03  Itchy and scratchy

04  Feline AIDS - can we prevent it?

05  Christmas present inspiration

01 Keep your pet safe this Christmas
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It's fun to involve your pet in the Christmas and New Year celebrations so here are our top tips on how to keep them safe. 

Paws off the following
Chocolate, grapes, raisins and sultanas are poisonous to dogs. Always keep your pets away from the Christmas table (Christmas ham is very attractive) and secure the lids on rubbish bins. Christmas cake is definitely off limits and please don't leave edible gifts under the tree! Remember that cats should be kept away from the sweet-smelling Christmas lilies as these can cause kidney failure even if just a small amount of the plant is ingested.

Leave leftovers off the menu
Don't be tempted to feed your pet leftovers - most are too fatty for our pets and can cause upset tummies and nasty episodes of painful pancreatitis. Never feed cooked bones and watch out for skewered meat that falls from the BBQ.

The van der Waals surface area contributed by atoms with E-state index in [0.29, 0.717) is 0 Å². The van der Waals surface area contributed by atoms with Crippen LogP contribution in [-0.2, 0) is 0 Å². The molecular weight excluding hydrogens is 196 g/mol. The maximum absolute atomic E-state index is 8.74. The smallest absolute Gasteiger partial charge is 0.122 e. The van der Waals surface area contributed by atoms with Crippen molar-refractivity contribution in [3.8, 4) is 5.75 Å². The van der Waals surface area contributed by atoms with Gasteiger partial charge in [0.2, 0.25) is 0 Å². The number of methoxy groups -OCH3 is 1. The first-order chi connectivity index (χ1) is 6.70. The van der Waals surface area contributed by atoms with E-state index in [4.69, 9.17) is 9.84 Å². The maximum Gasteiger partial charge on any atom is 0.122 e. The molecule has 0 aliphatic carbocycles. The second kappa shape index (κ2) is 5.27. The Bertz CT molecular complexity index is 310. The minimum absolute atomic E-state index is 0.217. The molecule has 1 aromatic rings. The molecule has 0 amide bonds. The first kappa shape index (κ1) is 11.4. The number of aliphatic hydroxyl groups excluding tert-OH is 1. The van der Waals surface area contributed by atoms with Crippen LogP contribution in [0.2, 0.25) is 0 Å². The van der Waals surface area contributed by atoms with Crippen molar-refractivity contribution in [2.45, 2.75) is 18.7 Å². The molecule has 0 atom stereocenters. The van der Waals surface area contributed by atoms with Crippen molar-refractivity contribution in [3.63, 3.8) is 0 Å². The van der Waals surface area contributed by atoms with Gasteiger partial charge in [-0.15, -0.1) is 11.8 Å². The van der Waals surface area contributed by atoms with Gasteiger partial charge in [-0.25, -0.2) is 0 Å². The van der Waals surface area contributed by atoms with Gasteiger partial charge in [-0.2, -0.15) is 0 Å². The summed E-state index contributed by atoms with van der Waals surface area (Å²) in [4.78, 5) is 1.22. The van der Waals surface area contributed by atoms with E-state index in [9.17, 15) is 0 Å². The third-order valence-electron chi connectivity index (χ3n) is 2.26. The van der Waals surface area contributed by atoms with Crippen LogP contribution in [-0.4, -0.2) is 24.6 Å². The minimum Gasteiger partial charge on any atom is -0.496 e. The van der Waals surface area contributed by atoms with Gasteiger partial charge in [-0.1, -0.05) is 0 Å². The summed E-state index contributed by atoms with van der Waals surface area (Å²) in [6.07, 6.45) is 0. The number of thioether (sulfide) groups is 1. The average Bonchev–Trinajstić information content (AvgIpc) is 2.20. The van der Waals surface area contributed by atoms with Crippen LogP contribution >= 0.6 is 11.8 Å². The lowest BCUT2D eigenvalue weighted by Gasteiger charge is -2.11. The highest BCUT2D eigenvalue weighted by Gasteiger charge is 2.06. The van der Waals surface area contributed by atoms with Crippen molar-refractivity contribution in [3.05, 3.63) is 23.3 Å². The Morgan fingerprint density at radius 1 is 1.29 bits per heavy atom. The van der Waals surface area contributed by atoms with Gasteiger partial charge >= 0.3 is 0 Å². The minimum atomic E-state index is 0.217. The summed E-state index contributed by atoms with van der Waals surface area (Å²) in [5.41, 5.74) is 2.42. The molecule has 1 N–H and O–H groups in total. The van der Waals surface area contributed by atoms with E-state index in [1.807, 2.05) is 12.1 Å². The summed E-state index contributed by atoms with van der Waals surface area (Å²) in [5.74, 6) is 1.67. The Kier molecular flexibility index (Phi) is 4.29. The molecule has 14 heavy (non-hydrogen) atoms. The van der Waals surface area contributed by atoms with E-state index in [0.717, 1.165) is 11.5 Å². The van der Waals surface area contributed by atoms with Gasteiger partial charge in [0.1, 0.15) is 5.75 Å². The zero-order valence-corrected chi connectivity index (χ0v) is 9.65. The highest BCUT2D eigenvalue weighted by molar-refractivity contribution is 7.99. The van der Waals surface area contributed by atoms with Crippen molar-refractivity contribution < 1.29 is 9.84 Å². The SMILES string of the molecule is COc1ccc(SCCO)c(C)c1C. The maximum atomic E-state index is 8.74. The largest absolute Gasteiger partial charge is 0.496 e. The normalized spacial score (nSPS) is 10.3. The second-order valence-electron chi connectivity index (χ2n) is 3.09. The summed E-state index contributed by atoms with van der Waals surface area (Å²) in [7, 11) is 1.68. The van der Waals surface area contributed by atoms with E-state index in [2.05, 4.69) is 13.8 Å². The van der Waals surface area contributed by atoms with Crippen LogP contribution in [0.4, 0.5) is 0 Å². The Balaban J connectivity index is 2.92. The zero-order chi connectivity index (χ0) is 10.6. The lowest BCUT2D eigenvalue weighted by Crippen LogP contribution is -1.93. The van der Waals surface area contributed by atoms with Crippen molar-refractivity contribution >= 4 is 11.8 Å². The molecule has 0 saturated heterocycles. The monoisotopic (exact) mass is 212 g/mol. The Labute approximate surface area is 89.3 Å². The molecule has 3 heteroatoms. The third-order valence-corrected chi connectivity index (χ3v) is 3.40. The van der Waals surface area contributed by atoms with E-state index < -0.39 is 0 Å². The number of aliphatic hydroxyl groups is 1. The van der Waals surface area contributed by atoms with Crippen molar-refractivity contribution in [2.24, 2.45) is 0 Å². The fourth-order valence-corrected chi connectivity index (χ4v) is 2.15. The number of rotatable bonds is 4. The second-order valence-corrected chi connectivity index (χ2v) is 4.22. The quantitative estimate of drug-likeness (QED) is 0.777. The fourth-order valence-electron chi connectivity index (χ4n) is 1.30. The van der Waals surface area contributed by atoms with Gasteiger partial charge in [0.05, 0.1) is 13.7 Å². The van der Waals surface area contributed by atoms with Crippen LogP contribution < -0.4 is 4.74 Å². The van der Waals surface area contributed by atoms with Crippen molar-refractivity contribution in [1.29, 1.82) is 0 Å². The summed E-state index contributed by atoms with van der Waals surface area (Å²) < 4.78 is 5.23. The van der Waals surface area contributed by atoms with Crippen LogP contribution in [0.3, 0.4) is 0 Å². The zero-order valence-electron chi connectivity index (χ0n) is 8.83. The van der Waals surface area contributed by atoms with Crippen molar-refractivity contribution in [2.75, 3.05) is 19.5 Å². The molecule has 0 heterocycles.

O Christmas tree
Secure your Christmas tree so it doesn't tip or fall. Don't let your pet access tree water and keep any wires and batteries out of paws' reach. Tinsel and Christmas lights: Kitties love these sparkly "toys" but if swallowed they can lead to an obstructed digestive tract.

Fear the fireworks 
If you know fireworks are scheduled, plan ahead. Keep your dog indoors and put him in a room with a television or radio turned up. If possible have a family member stay with him during the fireworks. Make sure all windows closed and all exits secure. Speak to us if you are concerned about your dog's firework anxiety, as we will be able to offer you some more helpful advice.